When this happens, you have gone from the Socialist’s Pipe Dream to the hard reality of a Communist State.

So what’s so bad about the Communist State?

Plenty.

Now, any lingering seed of individualism or free thinking is met with severe hostility, violence, persecution, torture, starvation, and death.  This account of the horrific genocide perpetrated by Mao Tse Tung on his own people should be a sobering wakeup call for those who live on some Fantasy Island thinking that we can just take everyone’s property for the good of the people, yet production will be able to keep up with the increased demand.

alewitz2

(okay, I added a bit of truth to this Socialist propaganda.)

Even more disturbing to me are the attempts by Socialist fan boys to re-write or ignore history.  Like Mao, the history of Stalin, Russia and the Soviet Union is written in the blood of millions of people, murdered and tortured by their own leaders.  This film of the Soviet Story is disturbing but must be shared.  If you watch to the end, what’s particularly alarming are the current trends in Russia under Putin to go back to the days of Stalin and ethnic cleansing.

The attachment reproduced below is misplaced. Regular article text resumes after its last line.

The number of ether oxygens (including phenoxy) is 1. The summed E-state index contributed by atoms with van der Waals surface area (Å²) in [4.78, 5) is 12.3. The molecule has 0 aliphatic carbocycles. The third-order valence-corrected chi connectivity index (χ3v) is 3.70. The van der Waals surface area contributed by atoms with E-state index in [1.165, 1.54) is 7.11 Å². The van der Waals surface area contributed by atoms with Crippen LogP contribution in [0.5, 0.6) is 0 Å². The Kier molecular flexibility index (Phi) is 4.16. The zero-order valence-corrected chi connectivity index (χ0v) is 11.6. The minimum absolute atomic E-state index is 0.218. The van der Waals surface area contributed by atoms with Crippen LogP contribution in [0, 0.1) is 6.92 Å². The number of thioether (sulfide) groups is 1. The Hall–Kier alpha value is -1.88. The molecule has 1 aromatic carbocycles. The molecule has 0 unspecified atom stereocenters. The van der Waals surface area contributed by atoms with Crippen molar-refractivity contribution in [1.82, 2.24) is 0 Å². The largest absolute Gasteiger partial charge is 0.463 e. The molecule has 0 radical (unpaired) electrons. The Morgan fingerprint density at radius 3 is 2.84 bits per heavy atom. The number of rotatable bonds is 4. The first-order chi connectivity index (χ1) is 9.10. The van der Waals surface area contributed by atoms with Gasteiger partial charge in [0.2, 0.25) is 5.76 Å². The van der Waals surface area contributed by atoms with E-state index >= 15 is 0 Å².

You can also go here to see the film with full English subtitles.

Now I know there are still some naïve daydreamers out there, sitting in your dorm rooms, looking up at your Bob Marley posters, sipping your dandelion tea and thinking “we would never resort to killing and violence and torture in order to achieve equality.  We just want to stand up for the 99%.”